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U.S. Department of Health and Human Services

Animal & Veterinary

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Food Safety Gateway: Information to Keep You Healthy

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 Cover of Food Safety Gateway
by Alfan Dangin, Center for Veterinary Medicine, FDA

The holidays are here. Spend them with friends and family…not foodborne illness. (Foodborne illness is also called foodborne disease, food illness, and food poisoning.)

While you’re sitting there wondering if you’re going to get that Snuggies blanket you’ve been asking for, something else is going on. Something that can get you into trouble. Those deviled eggs, the same ones that have been sitting on the table unrefrigerated for the last 8 hours, are calling out to you, “Eat us, we’re tasty.” But don’t, because you may get sick if you do. Deviled eggs sitting at room temperature for more than 2 hours can spoil (see http://www.foodsafety.gov/keep/charts/refridg_food.html).

“Wow, I didn’t know that. I guess that explains why I got sick when I ate that turkey and mayo sandwich I left in my car on the hottest day of last summer. I wonder if there’s a place I can go to get more food safety information?”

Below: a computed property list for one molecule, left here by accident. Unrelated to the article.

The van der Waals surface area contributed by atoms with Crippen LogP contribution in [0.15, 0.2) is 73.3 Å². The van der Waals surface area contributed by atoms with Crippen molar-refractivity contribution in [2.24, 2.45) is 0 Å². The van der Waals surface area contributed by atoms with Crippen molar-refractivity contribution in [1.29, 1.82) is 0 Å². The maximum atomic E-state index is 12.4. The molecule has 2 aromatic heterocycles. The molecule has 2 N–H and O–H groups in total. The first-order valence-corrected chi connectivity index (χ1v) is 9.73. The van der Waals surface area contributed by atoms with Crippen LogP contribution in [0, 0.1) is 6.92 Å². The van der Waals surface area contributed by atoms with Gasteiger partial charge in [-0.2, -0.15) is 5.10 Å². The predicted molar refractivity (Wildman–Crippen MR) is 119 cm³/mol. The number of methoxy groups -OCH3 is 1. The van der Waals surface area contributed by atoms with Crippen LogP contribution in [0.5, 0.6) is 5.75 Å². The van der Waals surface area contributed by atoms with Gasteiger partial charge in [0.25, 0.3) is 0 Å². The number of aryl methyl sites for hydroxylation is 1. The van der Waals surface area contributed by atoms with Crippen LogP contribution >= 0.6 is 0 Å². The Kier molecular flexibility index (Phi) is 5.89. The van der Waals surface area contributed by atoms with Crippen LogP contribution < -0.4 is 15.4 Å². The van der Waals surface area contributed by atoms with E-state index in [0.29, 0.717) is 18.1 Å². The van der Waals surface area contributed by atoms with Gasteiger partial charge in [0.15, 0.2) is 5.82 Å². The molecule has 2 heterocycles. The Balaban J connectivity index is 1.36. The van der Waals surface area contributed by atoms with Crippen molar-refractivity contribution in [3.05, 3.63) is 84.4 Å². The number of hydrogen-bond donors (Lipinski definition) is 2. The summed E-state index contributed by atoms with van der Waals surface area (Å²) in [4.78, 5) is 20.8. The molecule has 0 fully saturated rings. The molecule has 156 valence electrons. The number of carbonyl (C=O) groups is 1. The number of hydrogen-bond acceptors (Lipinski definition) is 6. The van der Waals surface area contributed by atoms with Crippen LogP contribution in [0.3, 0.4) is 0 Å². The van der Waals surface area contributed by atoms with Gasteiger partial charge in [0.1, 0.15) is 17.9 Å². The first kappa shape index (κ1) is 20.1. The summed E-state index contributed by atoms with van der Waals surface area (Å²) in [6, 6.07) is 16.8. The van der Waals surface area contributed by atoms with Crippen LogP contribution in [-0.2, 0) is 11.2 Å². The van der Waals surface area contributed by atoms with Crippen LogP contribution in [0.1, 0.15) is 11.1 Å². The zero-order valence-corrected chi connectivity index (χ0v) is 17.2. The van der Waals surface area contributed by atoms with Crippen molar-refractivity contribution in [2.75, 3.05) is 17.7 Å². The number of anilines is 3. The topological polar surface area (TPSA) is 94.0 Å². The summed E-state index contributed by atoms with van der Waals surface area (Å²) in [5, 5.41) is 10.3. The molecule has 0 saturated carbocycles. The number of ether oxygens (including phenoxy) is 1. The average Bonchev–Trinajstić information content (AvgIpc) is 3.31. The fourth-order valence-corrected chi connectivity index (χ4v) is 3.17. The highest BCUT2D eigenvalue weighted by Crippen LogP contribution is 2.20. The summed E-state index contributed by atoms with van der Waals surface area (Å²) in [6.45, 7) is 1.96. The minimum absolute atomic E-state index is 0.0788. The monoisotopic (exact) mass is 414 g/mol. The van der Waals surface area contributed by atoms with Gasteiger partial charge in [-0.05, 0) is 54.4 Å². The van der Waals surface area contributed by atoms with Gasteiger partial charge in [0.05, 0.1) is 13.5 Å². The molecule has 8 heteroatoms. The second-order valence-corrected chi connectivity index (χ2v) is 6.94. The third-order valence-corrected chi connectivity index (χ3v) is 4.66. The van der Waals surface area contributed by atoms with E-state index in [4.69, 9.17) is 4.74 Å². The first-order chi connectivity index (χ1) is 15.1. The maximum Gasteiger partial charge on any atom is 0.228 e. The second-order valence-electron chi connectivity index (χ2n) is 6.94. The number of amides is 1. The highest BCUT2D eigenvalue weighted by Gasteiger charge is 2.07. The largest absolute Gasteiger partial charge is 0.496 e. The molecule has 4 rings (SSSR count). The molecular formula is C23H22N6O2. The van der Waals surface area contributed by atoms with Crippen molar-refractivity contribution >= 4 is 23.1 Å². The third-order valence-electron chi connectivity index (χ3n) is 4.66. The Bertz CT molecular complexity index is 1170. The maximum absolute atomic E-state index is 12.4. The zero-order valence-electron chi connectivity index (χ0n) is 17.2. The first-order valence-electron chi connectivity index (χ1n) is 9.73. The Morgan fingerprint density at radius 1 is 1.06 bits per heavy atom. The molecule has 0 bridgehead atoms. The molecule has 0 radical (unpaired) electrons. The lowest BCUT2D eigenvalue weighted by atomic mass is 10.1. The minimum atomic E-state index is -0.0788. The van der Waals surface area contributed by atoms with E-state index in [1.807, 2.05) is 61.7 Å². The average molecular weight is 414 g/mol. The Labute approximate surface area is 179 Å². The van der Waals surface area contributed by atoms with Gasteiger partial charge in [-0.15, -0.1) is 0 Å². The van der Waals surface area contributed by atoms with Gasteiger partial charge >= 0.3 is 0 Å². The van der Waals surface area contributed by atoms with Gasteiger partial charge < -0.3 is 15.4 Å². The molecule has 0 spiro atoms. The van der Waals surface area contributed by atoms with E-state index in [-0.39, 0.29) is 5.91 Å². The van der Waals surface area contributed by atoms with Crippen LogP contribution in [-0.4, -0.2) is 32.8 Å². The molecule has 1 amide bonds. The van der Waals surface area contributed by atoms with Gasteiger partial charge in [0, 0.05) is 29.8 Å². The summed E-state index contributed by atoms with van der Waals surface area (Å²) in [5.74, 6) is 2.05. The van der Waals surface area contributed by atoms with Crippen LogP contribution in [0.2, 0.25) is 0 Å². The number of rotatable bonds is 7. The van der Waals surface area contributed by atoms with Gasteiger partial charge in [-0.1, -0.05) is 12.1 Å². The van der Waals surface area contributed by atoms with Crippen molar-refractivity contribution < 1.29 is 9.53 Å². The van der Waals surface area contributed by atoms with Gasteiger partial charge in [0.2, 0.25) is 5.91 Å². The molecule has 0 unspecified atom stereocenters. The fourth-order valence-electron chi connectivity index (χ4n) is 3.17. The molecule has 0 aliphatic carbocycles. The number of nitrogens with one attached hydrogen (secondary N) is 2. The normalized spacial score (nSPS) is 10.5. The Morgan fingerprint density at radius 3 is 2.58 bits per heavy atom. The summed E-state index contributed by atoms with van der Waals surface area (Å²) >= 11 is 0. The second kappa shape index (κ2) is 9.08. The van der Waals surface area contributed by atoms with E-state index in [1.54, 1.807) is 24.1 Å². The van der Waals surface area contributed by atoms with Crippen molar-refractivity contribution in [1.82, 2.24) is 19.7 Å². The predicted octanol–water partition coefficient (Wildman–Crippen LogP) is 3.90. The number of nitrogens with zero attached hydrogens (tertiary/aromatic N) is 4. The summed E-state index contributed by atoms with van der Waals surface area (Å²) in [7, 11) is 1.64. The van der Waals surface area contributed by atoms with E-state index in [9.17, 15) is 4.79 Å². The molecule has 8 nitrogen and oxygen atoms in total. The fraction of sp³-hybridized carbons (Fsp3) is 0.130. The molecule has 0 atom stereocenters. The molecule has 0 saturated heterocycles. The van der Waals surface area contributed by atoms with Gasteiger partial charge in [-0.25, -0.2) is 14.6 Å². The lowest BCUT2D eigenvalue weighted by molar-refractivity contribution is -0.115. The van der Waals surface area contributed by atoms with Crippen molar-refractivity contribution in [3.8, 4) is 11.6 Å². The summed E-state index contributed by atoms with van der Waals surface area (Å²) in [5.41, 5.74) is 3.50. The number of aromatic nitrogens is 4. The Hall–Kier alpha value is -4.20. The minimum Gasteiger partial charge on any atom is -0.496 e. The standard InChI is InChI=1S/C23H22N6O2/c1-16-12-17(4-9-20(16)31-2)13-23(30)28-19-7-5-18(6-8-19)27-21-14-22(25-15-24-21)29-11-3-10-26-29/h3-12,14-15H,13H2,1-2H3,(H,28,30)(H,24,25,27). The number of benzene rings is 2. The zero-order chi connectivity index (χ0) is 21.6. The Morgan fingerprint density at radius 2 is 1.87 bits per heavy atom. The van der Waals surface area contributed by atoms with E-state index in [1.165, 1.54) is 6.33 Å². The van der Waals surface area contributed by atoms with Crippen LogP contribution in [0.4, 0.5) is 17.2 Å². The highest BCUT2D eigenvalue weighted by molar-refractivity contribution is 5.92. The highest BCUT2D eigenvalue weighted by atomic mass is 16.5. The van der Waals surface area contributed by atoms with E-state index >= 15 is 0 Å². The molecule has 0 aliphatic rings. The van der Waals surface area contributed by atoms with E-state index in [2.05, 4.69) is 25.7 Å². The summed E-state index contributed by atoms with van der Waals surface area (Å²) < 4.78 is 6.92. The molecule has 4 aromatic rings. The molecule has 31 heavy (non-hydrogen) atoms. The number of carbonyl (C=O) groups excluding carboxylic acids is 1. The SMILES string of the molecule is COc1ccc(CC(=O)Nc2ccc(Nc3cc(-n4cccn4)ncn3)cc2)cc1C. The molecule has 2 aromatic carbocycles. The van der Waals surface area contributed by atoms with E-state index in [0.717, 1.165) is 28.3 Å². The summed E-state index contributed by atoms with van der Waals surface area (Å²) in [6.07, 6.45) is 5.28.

You’re in luck. The White House and several federal agencies, including FDA, teamed up to create FoodSafety.gov, a gateway to food safety information. The website is a product of the Food Safety Working Group, which was created on March 14, 2009, by President Obama. As FDA’s focal point on food safety, the Office of Foods is a big contributor to the information on the website. FoodSafety.gov allows federal agencies to better communicate with the public about food safety and foodborne illness, and includes an alert system to inform the public when there’s a problem with a food. Blogs on the website cover topics ranging from food recalls, what to do with recalled food, and pet food.

“Pet food…really?”

Yep! Did you know that you should wash your hands before and after handling your pet’s food? Washing your hands before feeding your pet helps prevent you from passing bacteria on your hands to the pet food. And washing your hands after feeding your pet helps keep you from spreading any bacteria that may be on the pet food to other people or surfaces (see http://www.foodsafety.gov/blog/treatfamily.html).

Go to http://www.FoodSafety.gov for more information on food safety and health and remember…

The holidays are about three things:
Spreading peace, joy, and love.
Keep you and your pets healthy
By checking out FoodSafety.gov.